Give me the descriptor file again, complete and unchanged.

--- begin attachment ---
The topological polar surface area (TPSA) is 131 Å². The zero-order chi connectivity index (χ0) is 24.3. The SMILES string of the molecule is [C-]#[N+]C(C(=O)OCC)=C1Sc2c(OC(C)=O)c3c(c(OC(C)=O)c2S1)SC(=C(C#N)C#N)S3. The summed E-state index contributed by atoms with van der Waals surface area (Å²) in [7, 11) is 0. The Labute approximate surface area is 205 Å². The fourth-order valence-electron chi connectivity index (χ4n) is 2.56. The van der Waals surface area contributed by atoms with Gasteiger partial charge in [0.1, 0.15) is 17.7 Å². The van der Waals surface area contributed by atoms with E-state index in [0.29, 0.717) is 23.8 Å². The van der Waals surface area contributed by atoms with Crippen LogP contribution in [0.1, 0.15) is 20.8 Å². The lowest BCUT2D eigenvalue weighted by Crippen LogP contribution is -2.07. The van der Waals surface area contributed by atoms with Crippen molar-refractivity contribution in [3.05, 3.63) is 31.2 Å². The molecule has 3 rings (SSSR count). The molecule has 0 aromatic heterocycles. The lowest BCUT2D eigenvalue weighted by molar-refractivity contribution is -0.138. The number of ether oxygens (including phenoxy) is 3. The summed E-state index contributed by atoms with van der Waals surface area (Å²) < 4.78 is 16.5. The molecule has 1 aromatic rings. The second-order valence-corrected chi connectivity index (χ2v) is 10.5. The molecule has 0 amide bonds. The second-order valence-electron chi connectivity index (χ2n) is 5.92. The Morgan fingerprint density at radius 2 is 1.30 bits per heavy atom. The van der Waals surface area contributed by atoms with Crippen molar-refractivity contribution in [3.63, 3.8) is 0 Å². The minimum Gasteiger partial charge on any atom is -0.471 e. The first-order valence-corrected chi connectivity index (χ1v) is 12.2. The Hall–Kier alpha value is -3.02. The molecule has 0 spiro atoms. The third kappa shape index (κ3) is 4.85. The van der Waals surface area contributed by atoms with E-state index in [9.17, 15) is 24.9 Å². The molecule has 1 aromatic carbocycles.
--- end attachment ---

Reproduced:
The topological polar surface area (TPSA) is 131 Å². The zero-order chi connectivity index (χ0) is 24.3. The SMILES string of the molecule is [C-]#[N+]C(C(=O)OCC)=C1Sc2c(OC(C)=O)c3c(c(OC(C)=O)c2S1)SC(=C(C#N)C#N)S3. The summed E-state index contributed by atoms with van der Waals surface area (Å²) in [7, 11) is 0. The Labute approximate surface area is 205 Å². The fourth-order valence-electron chi connectivity index (χ4n) is 2.56. The van der Waals surface area contributed by atoms with Gasteiger partial charge in [0.1, 0.15) is 17.7 Å². The van der Waals surface area contributed by atoms with E-state index in [0.29, 0.717) is 23.8 Å². The van der Waals surface area contributed by atoms with Crippen LogP contribution in [0.1, 0.15) is 20.8 Å². The lowest BCUT2D eigenvalue weighted by Crippen LogP contribution is -2.07. The van der Waals surface area contributed by atoms with Crippen molar-refractivity contribution in [3.05, 3.63) is 31.2 Å². The molecule has 3 rings (SSSR count). The molecule has 0 aromatic heterocycles. The lowest BCUT2D eigenvalue weighted by molar-refractivity contribution is -0.138. The number of ether oxygens (including phenoxy) is 3. The summed E-state index contributed by atoms with van der Waals surface area (Å²) < 4.78 is 16.5. The molecule has 1 aromatic rings. The second-order valence-corrected chi connectivity index (χ2v) is 10.5. The molecule has 0 amide bonds. The second-order valence-electron chi connectivity index (χ2n) is 5.92. The Morgan fingerprint density at radius 2 is 1.30 bits per heavy atom. The van der Waals surface area contributed by atoms with Crippen molar-refractivity contribution in [3.63, 3.8) is 0 Å². The minimum Gasteiger partial charge on any atom is -0.471 e. The first-order valence-corrected chi connectivity index (χ1v) is 12.2. The Hall–Kier alpha value is -3.02. The molecule has 0 spiro atoms. The third kappa shape index (κ3) is 4.85. The van der Waals surface area contributed by atoms with E-state index in [9.17, 15) is 24.9 Å². The molecule has 1 aromatic carbocycles.